The best-characterized substrates for pVHL-containing ubiquitin ligase are the alpha subunits of the HIF transcription factor. HIF contains two subunits: the oxygen-sensitive alpha subunits (HIF1α, HIF2α, and HIF3α, for the simplicity they will be collectively called HIFα) and the constitutively expressed HIF1β subunit [also called the aryl hydrocarbon nuclear translocator (ARNT); Semenza, 2007]. pVHL recognizes the HIFα only after they are hydroxylated on either of two critical prolyl residues by members of the EglN family (also called PHDs or HPHs; Epstein et al., 2001; Ivan et al., 2001, 2002; Jaakkola et al., 2001). These enzymes require molecular oxygen, Fe(II) and 2-oxoglutarate for activity. Under normal oxygen tension (normoxia), the critical proline residues on HIFα subunits are hydoxylated (P402 and 564 on HIF1α), recognized by pVHL, poly-ubiquitinated, and destroyed by the proteasome. When the oxygen is deprived (hypoxia) by physiological or pathological conditions, the HIFα subunits will be produced but cannot be prolyl hydroxylated. They escape the recognition by pVHL, accumulate, and hetero-dimerize with HIF1β. The heterodimer enters nucleus, recruit transcriptional coactivator complexes (Arany et al., 1996; Ema et al., 1999), and regulate the expression of (inducing or suppressing) hundreds of target genes by binding to the hypoxia-response element (HRE; Semenza, 2003; Figure 1). Activation of HIF leads to physiological adaptations to the deprivation of oxygen: a metabolic shift to anaerobic glycolysis, increased secretion of pro-angiogenesis factors that leads to growth of blood vessels and increased blood supply, remodeling of the extracellular matrix, and resistance to apoptosis and increased mobility. In VHL-defective ccRCC tumors, enhanced angiogenesis and constitutive activation of the HIF pathway are prominent features even when the oxygen supply is not limited. In the xenograft models of ccRCC, constitutive HIF activation was both sufficient (Kondo et al., 2002) and necessary for tumor growth (Kondo et al., 2003; Zimmer et al., 2004). In the clinic trials, drugs that block the activities of the receptors for vascular endothelial growth factor (VEGF), a critical HIF target gene, produced clear and positive, albeit often transient, clinical outcomes in kidney cancer patients (Rini, 2005).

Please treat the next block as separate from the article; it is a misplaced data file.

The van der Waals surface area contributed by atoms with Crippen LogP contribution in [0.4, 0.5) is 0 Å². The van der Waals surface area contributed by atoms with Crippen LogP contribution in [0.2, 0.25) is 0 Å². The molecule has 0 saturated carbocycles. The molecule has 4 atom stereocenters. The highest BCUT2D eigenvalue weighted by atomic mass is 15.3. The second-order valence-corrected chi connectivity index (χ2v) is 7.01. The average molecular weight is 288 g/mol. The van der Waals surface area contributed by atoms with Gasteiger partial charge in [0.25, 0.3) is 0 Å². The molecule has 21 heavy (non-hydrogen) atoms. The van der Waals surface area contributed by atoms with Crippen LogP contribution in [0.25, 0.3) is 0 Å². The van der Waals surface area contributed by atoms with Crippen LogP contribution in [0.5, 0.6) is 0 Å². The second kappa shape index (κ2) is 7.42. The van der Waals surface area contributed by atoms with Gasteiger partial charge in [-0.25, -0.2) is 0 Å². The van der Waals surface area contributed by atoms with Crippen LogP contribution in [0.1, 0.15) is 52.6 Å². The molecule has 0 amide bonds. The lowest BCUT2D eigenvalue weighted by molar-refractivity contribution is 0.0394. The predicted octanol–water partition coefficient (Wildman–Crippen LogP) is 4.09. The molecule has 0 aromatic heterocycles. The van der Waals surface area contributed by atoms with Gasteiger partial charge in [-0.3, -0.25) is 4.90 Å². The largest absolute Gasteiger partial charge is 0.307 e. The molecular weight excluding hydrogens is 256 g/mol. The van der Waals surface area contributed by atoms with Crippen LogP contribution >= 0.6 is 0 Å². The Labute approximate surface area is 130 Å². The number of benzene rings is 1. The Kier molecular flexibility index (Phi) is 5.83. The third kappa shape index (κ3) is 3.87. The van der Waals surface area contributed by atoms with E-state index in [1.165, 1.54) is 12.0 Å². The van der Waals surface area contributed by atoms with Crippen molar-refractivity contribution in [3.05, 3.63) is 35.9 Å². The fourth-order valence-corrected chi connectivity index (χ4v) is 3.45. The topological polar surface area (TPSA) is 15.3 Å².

FIGURE 1
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Figure 1. The regulation of the HIFα by pVHL-containing E3 ubiquitin ligase complex. During normoxia, HIFα is produced and prolyl hydroxylated by PHD1–3. The hydroxyproline provides a binding signal for pVHL, which leads to efficient ubiquitylation and proteasomal degradation of HIFα protein. During hypoxia, HIFα is not prolyl hydroxylated and escapes pVHL recognition. HIFα accumulates and forms complex with HIF1β, goes into nucleus and turns on a transcriptional program to cope with the short-term and long-term effects of oxygen deprivation.